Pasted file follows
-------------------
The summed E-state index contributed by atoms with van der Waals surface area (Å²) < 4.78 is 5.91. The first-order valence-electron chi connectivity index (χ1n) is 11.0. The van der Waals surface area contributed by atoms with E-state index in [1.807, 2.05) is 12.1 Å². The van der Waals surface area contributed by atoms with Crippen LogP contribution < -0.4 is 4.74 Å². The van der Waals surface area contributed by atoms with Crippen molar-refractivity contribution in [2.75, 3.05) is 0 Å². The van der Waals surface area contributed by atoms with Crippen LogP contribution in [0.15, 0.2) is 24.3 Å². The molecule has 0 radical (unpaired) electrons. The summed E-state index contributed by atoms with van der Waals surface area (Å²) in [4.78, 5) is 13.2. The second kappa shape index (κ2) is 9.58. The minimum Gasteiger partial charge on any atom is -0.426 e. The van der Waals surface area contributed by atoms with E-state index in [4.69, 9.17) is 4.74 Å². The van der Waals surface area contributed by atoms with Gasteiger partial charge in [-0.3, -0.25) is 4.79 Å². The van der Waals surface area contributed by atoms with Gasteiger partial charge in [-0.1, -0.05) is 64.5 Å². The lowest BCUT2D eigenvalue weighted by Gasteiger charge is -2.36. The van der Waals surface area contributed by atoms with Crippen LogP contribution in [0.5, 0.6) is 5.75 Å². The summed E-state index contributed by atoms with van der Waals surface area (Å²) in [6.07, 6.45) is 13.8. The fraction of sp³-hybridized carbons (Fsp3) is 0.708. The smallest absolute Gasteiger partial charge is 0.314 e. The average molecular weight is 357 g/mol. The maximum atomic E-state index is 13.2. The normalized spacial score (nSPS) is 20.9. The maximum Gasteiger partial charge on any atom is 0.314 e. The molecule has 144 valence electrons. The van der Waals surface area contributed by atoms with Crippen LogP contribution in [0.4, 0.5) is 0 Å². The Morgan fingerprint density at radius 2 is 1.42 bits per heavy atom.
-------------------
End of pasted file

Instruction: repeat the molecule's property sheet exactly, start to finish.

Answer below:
The summed E-state index contributed by atoms with van der Waals surface area (Å²) < 4.78 is 5.91. The first-order valence-electron chi connectivity index (χ1n) is 11.0. The van der Waals surface area contributed by atoms with E-state index in [1.807, 2.05) is 12.1 Å². The van der Waals surface area contributed by atoms with Crippen LogP contribution < -0.4 is 4.74 Å². The van der Waals surface area contributed by atoms with Crippen molar-refractivity contribution in [2.75, 3.05) is 0 Å². The van der Waals surface area contributed by atoms with Crippen LogP contribution in [0.15, 0.2) is 24.3 Å². The molecule has 0 radical (unpaired) electrons. The summed E-state index contributed by atoms with van der Waals surface area (Å²) in [4.78, 5) is 13.2. The second kappa shape index (κ2) is 9.58. The minimum Gasteiger partial charge on any atom is -0.426 e. The van der Waals surface area contributed by atoms with E-state index in [4.69, 9.17) is 4.74 Å². The van der Waals surface area contributed by atoms with Gasteiger partial charge in [-0.3, -0.25) is 4.79 Å². The van der Waals surface area contributed by atoms with Gasteiger partial charge in [-0.1, -0.05) is 64.5 Å². The lowest BCUT2D eigenvalue weighted by Gasteiger charge is -2.36. The van der Waals surface area contributed by atoms with Crippen LogP contribution in [0.5, 0.6) is 5.75 Å². The summed E-state index contributed by atoms with van der Waals surface area (Å²) in [6.07, 6.45) is 13.8. The fraction of sp³-hybridized carbons (Fsp3) is 0.708. The smallest absolute Gasteiger partial charge is 0.314 e. The average molecular weight is 357 g/mol. The maximum atomic E-state index is 13.2. The normalized spacial score (nSPS) is 20.9. The maximum Gasteiger partial charge on any atom is 0.314 e. The molecule has 144 valence electrons. The van der Waals surface area contributed by atoms with Crippen LogP contribution in [0.4, 0.5) is 0 Å². The Morgan fingerprint density at radius 2 is 1.42 bits per heavy atom.